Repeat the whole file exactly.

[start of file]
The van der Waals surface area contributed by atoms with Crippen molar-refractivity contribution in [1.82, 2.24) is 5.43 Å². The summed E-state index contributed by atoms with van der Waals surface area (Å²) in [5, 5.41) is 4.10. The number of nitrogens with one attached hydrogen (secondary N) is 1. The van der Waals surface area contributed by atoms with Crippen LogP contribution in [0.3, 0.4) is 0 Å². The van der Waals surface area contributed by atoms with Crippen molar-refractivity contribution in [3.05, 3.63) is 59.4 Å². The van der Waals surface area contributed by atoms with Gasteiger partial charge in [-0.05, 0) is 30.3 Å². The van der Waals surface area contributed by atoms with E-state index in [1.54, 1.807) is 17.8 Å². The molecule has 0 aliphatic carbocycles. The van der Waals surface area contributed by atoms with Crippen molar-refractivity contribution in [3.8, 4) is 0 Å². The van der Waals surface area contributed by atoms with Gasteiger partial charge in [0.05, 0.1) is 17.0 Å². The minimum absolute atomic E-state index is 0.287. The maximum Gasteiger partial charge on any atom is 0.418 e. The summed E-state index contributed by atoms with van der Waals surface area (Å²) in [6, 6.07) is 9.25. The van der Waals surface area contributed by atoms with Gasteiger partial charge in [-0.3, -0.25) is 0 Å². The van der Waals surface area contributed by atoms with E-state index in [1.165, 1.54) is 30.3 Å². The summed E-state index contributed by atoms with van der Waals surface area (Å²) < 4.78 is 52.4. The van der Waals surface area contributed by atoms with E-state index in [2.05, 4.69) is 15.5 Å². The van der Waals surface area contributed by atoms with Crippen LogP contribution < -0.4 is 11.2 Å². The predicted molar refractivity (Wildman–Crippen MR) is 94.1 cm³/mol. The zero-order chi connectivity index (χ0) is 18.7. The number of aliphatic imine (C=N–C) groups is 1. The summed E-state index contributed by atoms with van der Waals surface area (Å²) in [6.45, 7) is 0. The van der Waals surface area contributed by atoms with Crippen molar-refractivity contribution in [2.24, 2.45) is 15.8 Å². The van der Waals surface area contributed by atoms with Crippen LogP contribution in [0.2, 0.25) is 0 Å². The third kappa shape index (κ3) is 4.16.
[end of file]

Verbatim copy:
The van der Waals surface area contributed by atoms with Crippen molar-refractivity contribution in [1.82, 2.24) is 5.43 Å². The summed E-state index contributed by atoms with van der Waals surface area (Å²) in [5, 5.41) is 4.10. The number of nitrogens with one attached hydrogen (secondary N) is 1. The van der Waals surface area contributed by atoms with Crippen LogP contribution in [0.3, 0.4) is 0 Å². The van der Waals surface area contributed by atoms with Crippen molar-refractivity contribution in [3.05, 3.63) is 59.4 Å². The van der Waals surface area contributed by atoms with Gasteiger partial charge in [-0.05, 0) is 30.3 Å². The van der Waals surface area contributed by atoms with E-state index in [1.54, 1.807) is 17.8 Å². The molecule has 0 aliphatic carbocycles. The van der Waals surface area contributed by atoms with Crippen molar-refractivity contribution in [3.8, 4) is 0 Å². The van der Waals surface area contributed by atoms with Gasteiger partial charge in [0.05, 0.1) is 17.0 Å². The minimum absolute atomic E-state index is 0.287. The maximum Gasteiger partial charge on any atom is 0.418 e. The summed E-state index contributed by atoms with van der Waals surface area (Å²) in [6, 6.07) is 9.25. The van der Waals surface area contributed by atoms with Gasteiger partial charge in [-0.3, -0.25) is 0 Å². The van der Waals surface area contributed by atoms with E-state index in [1.165, 1.54) is 30.3 Å². The summed E-state index contributed by atoms with van der Waals surface area (Å²) < 4.78 is 52.4. The van der Waals surface area contributed by atoms with E-state index in [2.05, 4.69) is 15.5 Å². The van der Waals surface area contributed by atoms with Crippen LogP contribution < -0.4 is 11.2 Å². The predicted molar refractivity (Wildman–Crippen MR) is 94.1 cm³/mol. The zero-order chi connectivity index (χ0) is 18.7. The number of aliphatic imine (C=N–C) groups is 1. The summed E-state index contributed by atoms with van der Waals surface area (Å²) in [6.45, 7) is 0. The van der Waals surface area contributed by atoms with Crippen molar-refractivity contribution in [2.24, 2.45) is 15.8 Å². The van der Waals surface area contributed by atoms with Crippen LogP contribution in [0.2, 0.25) is 0 Å². The third kappa shape index (κ3) is 4.16.